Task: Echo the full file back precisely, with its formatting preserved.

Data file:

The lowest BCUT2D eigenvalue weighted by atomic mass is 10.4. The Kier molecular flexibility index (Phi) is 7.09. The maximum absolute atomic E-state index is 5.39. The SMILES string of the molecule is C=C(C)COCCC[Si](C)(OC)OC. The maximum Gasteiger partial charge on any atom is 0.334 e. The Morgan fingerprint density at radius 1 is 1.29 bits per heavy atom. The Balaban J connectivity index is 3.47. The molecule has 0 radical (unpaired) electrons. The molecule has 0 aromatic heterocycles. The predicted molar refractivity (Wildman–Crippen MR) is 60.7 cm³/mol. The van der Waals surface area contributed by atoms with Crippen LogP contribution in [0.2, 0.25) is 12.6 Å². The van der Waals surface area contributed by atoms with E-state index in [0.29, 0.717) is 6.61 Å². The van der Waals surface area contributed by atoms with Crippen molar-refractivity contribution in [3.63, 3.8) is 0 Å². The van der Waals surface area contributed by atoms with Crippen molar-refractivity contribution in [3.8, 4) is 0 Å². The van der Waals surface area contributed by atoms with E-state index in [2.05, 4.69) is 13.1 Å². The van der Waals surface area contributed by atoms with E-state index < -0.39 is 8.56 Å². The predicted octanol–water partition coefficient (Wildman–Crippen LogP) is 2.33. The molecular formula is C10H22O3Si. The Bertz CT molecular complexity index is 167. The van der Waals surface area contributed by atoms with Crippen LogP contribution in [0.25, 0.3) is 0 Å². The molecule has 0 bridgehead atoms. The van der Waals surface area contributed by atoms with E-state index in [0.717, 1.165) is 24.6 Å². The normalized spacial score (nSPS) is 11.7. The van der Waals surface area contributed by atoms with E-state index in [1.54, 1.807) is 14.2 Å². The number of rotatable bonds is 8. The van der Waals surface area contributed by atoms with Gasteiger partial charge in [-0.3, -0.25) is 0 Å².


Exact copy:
The lowest BCUT2D eigenvalue weighted by atomic mass is 10.4. The Kier molecular flexibility index (Phi) is 7.09. The maximum absolute atomic E-state index is 5.39. The SMILES string of the molecule is C=C(C)COCCC[Si](C)(OC)OC. The maximum Gasteiger partial charge on any atom is 0.334 e. The Morgan fingerprint density at radius 1 is 1.29 bits per heavy atom. The Balaban J connectivity index is 3.47. The molecule has 0 radical (unpaired) electrons. The molecule has 0 aromatic heterocycles. The predicted molar refractivity (Wildman–Crippen MR) is 60.7 cm³/mol. The van der Waals surface area contributed by atoms with Crippen LogP contribution in [0.2, 0.25) is 12.6 Å². The van der Waals surface area contributed by atoms with E-state index in [0.29, 0.717) is 6.61 Å². The van der Waals surface area contributed by atoms with Crippen molar-refractivity contribution in [3.63, 3.8) is 0 Å². The van der Waals surface area contributed by atoms with Crippen molar-refractivity contribution in [3.8, 4) is 0 Å². The van der Waals surface area contributed by atoms with E-state index in [2.05, 4.69) is 13.1 Å². The van der Waals surface area contributed by atoms with E-state index < -0.39 is 8.56 Å². The predicted octanol–water partition coefficient (Wildman–Crippen LogP) is 2.33. The molecular formula is C10H22O3Si. The Bertz CT molecular complexity index is 167. The van der Waals surface area contributed by atoms with Crippen LogP contribution in [0.25, 0.3) is 0 Å². The molecule has 0 bridgehead atoms. The van der Waals surface area contributed by atoms with E-state index in [0.717, 1.165) is 24.6 Å². The normalized spacial score (nSPS) is 11.7. The van der Waals surface area contributed by atoms with E-state index in [1.54, 1.807) is 14.2 Å². The number of rotatable bonds is 8. The van der Waals surface area contributed by atoms with Gasteiger partial charge in [-0.3, -0.25) is 0 Å².